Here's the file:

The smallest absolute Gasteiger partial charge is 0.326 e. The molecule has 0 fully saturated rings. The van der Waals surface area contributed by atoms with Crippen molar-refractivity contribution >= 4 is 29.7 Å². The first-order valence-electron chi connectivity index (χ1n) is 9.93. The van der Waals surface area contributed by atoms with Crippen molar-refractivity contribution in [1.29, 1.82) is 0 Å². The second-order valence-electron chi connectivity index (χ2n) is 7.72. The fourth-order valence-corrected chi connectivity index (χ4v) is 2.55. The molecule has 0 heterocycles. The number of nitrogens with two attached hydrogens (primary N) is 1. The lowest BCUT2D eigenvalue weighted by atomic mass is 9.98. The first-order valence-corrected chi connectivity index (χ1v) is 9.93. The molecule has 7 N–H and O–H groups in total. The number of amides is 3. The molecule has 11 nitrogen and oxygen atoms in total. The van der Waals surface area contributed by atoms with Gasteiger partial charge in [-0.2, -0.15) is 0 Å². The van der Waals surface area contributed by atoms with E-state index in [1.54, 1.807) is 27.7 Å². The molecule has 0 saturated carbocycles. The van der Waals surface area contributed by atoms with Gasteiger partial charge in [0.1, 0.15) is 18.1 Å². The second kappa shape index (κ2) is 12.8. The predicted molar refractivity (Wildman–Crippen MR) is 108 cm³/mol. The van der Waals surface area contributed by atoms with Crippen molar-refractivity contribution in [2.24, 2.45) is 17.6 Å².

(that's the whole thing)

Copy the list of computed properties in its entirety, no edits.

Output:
The smallest absolute Gasteiger partial charge is 0.326 e. The molecule has 0 fully saturated rings. The van der Waals surface area contributed by atoms with Crippen molar-refractivity contribution >= 4 is 29.7 Å². The first-order valence-electron chi connectivity index (χ1n) is 9.93. The van der Waals surface area contributed by atoms with Crippen molar-refractivity contribution in [1.29, 1.82) is 0 Å². The second-order valence-electron chi connectivity index (χ2n) is 7.72. The fourth-order valence-corrected chi connectivity index (χ4v) is 2.55. The molecule has 0 heterocycles. The number of nitrogens with two attached hydrogens (primary N) is 1. The lowest BCUT2D eigenvalue weighted by atomic mass is 9.98. The first-order valence-corrected chi connectivity index (χ1v) is 9.93. The molecule has 7 N–H and O–H groups in total. The number of amides is 3. The molecule has 11 nitrogen and oxygen atoms in total. The van der Waals surface area contributed by atoms with Gasteiger partial charge in [-0.2, -0.15) is 0 Å². The van der Waals surface area contributed by atoms with E-state index in [1.54, 1.807) is 27.7 Å². The molecule has 0 saturated carbocycles. The van der Waals surface area contributed by atoms with Gasteiger partial charge in [0.1, 0.15) is 18.1 Å². The second kappa shape index (κ2) is 12.8. The predicted molar refractivity (Wildman–Crippen MR) is 108 cm³/mol. The van der Waals surface area contributed by atoms with Crippen molar-refractivity contribution in [2.24, 2.45) is 17.6 Å².